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Can anybody explain why I can't use a const Int32 in an C# attribute?

Example:

private const Int32 testValue = 123;  
[Description("Test: " + testValue)]  
public string Test { get; set; }

Makes the compiler say:

"An attribute argument must be a constant expression, ..."

Why?

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It's probably the order of execution. The int you've defined will likely not be instantiated at the time the attribute runs. –  Jamie Dixon Jan 9 '13 at 19:21
3  
@JamieDixon: Wrong. –  SLaks Jan 9 '13 at 19:22
    
If expreession would be allowed it should be calculated at compile type. As you know C# compiler dont support it. –  Alexander Balte Jan 9 '13 at 19:27
    
@AlexanderBalte: Actually, the compiler can calculate expressions at compile-time. –  SLaks Jan 9 '13 at 20:12

3 Answers 3

up vote 15 down vote accepted

As the error states, an attribute argument must be a constant expression.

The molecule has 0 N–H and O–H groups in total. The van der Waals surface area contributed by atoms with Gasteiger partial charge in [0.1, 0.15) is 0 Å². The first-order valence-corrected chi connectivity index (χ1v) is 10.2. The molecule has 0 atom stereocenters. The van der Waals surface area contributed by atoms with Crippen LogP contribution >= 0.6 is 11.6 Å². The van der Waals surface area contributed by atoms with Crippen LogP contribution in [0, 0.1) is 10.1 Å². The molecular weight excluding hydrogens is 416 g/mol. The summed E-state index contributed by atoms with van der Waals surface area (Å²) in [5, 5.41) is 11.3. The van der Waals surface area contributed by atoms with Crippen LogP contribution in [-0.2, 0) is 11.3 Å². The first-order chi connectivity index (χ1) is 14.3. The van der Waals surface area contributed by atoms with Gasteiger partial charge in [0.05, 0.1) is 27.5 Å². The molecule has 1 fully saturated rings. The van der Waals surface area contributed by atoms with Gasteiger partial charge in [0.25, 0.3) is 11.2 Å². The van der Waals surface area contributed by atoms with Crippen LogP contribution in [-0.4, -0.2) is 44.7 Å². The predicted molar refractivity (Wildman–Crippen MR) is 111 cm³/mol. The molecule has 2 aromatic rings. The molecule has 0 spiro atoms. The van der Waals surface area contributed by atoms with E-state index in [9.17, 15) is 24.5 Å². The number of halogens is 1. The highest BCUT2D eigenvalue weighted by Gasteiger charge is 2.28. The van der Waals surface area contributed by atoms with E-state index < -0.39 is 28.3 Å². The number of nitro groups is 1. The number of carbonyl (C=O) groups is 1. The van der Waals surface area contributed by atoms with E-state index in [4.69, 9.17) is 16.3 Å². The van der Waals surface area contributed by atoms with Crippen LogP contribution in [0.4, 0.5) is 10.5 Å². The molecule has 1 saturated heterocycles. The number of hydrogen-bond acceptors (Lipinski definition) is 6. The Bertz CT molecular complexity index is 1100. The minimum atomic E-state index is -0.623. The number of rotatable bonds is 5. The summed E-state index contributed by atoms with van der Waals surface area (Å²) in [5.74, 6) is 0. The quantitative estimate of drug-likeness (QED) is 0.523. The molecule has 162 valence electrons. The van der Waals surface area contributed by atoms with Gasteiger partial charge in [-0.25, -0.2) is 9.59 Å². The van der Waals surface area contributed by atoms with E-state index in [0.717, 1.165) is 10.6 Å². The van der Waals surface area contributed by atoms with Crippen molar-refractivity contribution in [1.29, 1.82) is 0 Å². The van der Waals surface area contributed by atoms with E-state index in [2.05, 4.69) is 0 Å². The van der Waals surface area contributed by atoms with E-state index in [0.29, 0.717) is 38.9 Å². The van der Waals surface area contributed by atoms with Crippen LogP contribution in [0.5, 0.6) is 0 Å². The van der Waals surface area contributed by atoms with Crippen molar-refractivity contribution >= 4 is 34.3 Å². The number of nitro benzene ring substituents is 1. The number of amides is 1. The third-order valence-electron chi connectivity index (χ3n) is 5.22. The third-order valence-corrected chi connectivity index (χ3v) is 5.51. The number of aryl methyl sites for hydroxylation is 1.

Concatenating a string and an integer is not a constant expression.

Thus, if you pass "Test: " + 123 directly, it will give the same error. On the other hand, if you change testValue to a string, it will compile.


Explanation

The rules for constant expressions state that a constant expression can contain arithmetic operators, provided that both operands are themselves constant expressions.

Therefore, "A" + "B" is still constant.

However, "A" + 1 uses the string operator +(string x, object y);, in which the integer operand is boxed to an object.
The constant-expression rules explicitly state that

Other conversions including boxing, unboxing and implicit reference conversions of non-null values are not permitted in constant expressions.

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So there's no way to use Integers in Attributes which expect a string? –  Sascha Jan 10 '13 at 8:57
1  
@Sascha: Correct, AFAIK. You could make your own attribute class that inherits that one and calls ToString() on its argument before passing to base(). –  SLaks Jan 10 '13 at 14:58

'+' operator between int and string causes invocation of ToString method of int which is not "Compile time constant". It is like this

private const int x = 3;
private const string s = x.ToString(); // cannot be done
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2  
That's not quite true; it actually compiles to String.Concat(str, 1) –  SLaks Jan 9 '13 at 19:28

You can only pass compile time evaluated constants including result of typeof() operators and excluding decimals into Attributes constructors

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